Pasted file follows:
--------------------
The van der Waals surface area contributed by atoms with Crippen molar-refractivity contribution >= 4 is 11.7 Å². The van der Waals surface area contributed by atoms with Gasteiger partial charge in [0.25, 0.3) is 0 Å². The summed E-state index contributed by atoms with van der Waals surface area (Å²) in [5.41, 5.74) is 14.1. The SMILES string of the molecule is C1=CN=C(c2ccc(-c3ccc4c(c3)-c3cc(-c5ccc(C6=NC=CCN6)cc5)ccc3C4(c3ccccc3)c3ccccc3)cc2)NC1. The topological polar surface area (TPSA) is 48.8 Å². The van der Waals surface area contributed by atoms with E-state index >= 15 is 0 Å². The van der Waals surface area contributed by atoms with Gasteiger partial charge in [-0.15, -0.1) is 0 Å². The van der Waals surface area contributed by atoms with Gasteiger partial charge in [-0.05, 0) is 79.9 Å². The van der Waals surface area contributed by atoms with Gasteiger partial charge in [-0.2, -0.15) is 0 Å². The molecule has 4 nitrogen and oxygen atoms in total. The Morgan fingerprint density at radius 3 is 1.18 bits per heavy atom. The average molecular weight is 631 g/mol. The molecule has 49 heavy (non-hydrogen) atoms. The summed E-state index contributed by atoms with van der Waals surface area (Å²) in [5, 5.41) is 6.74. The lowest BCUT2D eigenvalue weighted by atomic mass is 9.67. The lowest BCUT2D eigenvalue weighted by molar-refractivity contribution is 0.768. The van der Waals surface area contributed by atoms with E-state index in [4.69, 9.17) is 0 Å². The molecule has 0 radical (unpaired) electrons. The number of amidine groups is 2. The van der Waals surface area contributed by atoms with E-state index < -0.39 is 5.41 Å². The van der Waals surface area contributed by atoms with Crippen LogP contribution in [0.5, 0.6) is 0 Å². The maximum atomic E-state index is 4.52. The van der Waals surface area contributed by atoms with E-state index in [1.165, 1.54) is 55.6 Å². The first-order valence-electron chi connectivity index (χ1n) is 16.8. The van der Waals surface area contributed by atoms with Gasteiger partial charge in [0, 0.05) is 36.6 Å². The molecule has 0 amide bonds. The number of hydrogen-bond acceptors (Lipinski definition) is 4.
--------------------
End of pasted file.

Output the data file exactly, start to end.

The van der Waals surface area contributed by atoms with Crippen molar-refractivity contribution >= 4 is 11.7 Å². The van der Waals surface area contributed by atoms with Gasteiger partial charge in [0.25, 0.3) is 0 Å². The summed E-state index contributed by atoms with van der Waals surface area (Å²) in [5.41, 5.74) is 14.1. The SMILES string of the molecule is C1=CN=C(c2ccc(-c3ccc4c(c3)-c3cc(-c5ccc(C6=NC=CCN6)cc5)ccc3C4(c3ccccc3)c3ccccc3)cc2)NC1. The topological polar surface area (TPSA) is 48.8 Å². The van der Waals surface area contributed by atoms with E-state index >= 15 is 0 Å². The van der Waals surface area contributed by atoms with Gasteiger partial charge in [-0.15, -0.1) is 0 Å². The van der Waals surface area contributed by atoms with Gasteiger partial charge in [-0.05, 0) is 79.9 Å². The van der Waals surface area contributed by atoms with Gasteiger partial charge in [-0.2, -0.15) is 0 Å². The molecule has 4 nitrogen and oxygen atoms in total. The Morgan fingerprint density at radius 3 is 1.18 bits per heavy atom. The average molecular weight is 631 g/mol. The molecule has 49 heavy (non-hydrogen) atoms. The summed E-state index contributed by atoms with van der Waals surface area (Å²) in [5, 5.41) is 6.74. The lowest BCUT2D eigenvalue weighted by atomic mass is 9.67. The lowest BCUT2D eigenvalue weighted by molar-refractivity contribution is 0.768. The van der Waals surface area contributed by atoms with E-state index in [4.69, 9.17) is 0 Å². The molecule has 0 radical (unpaired) electrons. The number of amidine groups is 2. The van der Waals surface area contributed by atoms with E-state index < -0.39 is 5.41 Å². The van der Waals surface area contributed by atoms with Crippen LogP contribution in [0.5, 0.6) is 0 Å². The maximum atomic E-state index is 4.52. The van der Waals surface area contributed by atoms with E-state index in [1.165, 1.54) is 55.6 Å². The first-order valence-electron chi connectivity index (χ1n) is 16.8. The van der Waals surface area contributed by atoms with Gasteiger partial charge in [0, 0.05) is 36.6 Å². The molecule has 0 amide bonds. The number of hydrogen-bond acceptors (Lipinski definition) is 4.